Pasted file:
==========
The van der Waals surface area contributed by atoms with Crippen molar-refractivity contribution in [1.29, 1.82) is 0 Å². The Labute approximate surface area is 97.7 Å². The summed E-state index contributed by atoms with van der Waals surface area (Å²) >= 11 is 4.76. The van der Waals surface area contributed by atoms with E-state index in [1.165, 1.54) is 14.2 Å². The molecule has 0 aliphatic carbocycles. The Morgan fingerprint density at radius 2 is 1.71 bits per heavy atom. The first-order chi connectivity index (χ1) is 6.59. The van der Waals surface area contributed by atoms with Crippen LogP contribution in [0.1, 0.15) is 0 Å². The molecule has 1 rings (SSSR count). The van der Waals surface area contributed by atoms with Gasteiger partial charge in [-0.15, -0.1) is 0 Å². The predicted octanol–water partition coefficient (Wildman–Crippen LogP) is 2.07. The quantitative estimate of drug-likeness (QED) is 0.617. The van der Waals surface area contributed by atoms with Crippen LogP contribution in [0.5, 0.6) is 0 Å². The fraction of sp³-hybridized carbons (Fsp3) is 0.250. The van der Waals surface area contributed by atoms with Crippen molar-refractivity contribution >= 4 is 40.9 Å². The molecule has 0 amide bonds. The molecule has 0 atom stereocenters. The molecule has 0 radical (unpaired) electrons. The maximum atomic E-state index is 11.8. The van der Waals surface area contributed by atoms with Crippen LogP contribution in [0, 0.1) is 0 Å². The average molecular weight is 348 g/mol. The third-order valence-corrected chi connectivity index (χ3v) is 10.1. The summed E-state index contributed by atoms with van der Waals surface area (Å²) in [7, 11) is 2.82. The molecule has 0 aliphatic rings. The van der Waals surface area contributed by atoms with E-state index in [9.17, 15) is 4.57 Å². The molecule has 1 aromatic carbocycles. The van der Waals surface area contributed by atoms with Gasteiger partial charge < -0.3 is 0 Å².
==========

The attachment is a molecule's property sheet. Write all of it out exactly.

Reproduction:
The van der Waals surface area contributed by atoms with Crippen molar-refractivity contribution in [1.29, 1.82) is 0 Å². The Labute approximate surface area is 97.7 Å². The summed E-state index contributed by atoms with van der Waals surface area (Å²) >= 11 is 4.76. The van der Waals surface area contributed by atoms with E-state index in [1.165, 1.54) is 14.2 Å². The molecule has 0 aliphatic carbocycles. The Morgan fingerprint density at radius 2 is 1.71 bits per heavy atom. The first-order chi connectivity index (χ1) is 6.59. The van der Waals surface area contributed by atoms with Crippen LogP contribution in [0.1, 0.15) is 0 Å². The molecule has 1 rings (SSSR count). The van der Waals surface area contributed by atoms with Gasteiger partial charge in [-0.15, -0.1) is 0 Å². The predicted octanol–water partition coefficient (Wildman–Crippen LogP) is 2.07. The quantitative estimate of drug-likeness (QED) is 0.617. The van der Waals surface area contributed by atoms with Crippen LogP contribution in [0.5, 0.6) is 0 Å². The fraction of sp³-hybridized carbons (Fsp3) is 0.250. The van der Waals surface area contributed by atoms with Crippen molar-refractivity contribution >= 4 is 40.9 Å². The molecule has 0 amide bonds. The molecule has 0 atom stereocenters. The molecule has 0 radical (unpaired) electrons. The maximum atomic E-state index is 11.8. The van der Waals surface area contributed by atoms with Crippen LogP contribution in [0, 0.1) is 0 Å². The average molecular weight is 348 g/mol. The third-order valence-corrected chi connectivity index (χ3v) is 10.1. The summed E-state index contributed by atoms with van der Waals surface area (Å²) in [7, 11) is 2.82. The molecule has 0 aliphatic rings. The van der Waals surface area contributed by atoms with E-state index in [9.17, 15) is 4.57 Å². The molecule has 1 aromatic carbocycles. The van der Waals surface area contributed by atoms with Gasteiger partial charge < -0.3 is 0 Å².